7. How many stories have you written?

I’m hard at work developing my portfolio of scripts. I have ten award-winning short scripts, a one-hour-long fantasy television pilot called “New Olympus,” and I’m developing several other television projects. Many of my shorter scripts served as a testing ground to see if they have the legs to be a series or a feature. I would love to transform Pietra Fredda into a full-length feature or a series of shorts with other sculptors (before the script begins or even after). It would be fun to dig more into the origins of this cursed marble and all of its victims throughout the years.

8. What is your favorite song? (Or, what song have you listened to the most times in your life?)

Taking inspiration from the script, “Turn to Stone” by Ingrid Michaelson.

9. What obstacles did you face to finish this screenplay?

You can trace my growth as a screenwriter with this piece. The dialogue and concept were strong in the original, and some of that remains in this draft. Thanks to classes at UCLA Extension and my wonderfully supportive writer’s group, I’ve refined my skills considerably in the five years since I conceived the idea. The suspense and action have come so far from the original incarnation. This piece taught me to take and incorporate feedback as well as how to navigate the contest circuit. This script has served as my passport to many opportunities, such as this amazing reading by WILDsound with your wonderfully talented narrator and voice-over actors. It’s a great honor.

10. Apart from writing, what else are you passionate about?

While I haven’t done much of it since the pandemic, I’d say traveling. I’m a sucker for that romantic notion of writing on planes and trains. There’s no greater way to gain perspective than traveling somewhere new and the endless possibilities that come with it. It’s wild that a school-sanctioned trip to the mines would translate into several screenwriting wins over a decade later.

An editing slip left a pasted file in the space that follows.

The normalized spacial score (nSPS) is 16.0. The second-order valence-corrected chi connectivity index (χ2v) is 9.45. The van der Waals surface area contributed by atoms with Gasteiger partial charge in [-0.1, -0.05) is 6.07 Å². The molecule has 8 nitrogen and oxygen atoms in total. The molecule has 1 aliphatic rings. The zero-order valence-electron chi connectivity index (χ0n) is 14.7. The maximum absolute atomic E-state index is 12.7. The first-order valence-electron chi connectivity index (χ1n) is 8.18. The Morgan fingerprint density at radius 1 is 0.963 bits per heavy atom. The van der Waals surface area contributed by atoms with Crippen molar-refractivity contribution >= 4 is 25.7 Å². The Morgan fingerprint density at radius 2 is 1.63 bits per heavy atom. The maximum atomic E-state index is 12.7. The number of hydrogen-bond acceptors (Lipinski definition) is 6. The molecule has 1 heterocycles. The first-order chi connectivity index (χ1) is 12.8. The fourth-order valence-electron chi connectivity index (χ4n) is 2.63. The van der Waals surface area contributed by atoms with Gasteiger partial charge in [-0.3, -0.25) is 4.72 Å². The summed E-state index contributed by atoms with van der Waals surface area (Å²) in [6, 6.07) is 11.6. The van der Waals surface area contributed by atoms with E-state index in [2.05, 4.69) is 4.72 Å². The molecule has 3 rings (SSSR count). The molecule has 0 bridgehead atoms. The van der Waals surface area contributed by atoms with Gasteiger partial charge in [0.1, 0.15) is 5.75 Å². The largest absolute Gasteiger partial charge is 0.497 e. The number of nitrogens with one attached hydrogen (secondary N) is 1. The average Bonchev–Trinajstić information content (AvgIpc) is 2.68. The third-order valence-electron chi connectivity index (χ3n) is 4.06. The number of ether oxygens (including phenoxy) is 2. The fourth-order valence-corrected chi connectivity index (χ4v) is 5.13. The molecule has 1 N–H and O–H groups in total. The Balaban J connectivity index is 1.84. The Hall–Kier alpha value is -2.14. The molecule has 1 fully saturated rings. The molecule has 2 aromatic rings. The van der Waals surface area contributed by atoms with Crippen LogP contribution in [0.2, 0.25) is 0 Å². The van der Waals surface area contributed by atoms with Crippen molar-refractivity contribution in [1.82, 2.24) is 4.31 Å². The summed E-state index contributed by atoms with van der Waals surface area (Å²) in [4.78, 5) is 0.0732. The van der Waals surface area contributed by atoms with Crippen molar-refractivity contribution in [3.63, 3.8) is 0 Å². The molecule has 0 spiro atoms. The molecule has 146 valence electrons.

11. You entered your screenplay via FilmFreeway. What has been your experiences working with the submission platform site?

Film Freeway is my go-to hub for screenwriting competitions. I have found so many fantastic festivals through their service, including this one. Thanks, Film Freeway!

12. What influenced you to enter the festival? What were your feelings on the initial feedback you received?

I wanted to submit as a litmus test for my most recent rewrites on the piece, and I’m so thankful I did. The written feedback provided was invaluable in making a few final edits. WILDsound produced a fantastic reading of my short comedy script, “Senior Ditch Day,” and I was hoping I might also be able to win the chance at a reading of “Pietra Fredda.” It came out even better than I could have dreamed. Thanks for all that you do for emerging writers.

Watch the Screenplay Reading:

The Italian Marble Institute hand-selects sculptress Ellen Corsair to study in the marble capital of the world, Carrara, Italy. Will the stone come alive or will it mark someone’s grave?


Narrator: Elizabeth Rose Morriss
Ellen: Kyana Teresa
Marble: Hannah Ehman
Driver/Australian Man: Sean Ballantyne
Pietro: Allan Michael


By matthewtoffolo

Filmmaker and sports fan. CEO of the WILDsound Film and Writing Festival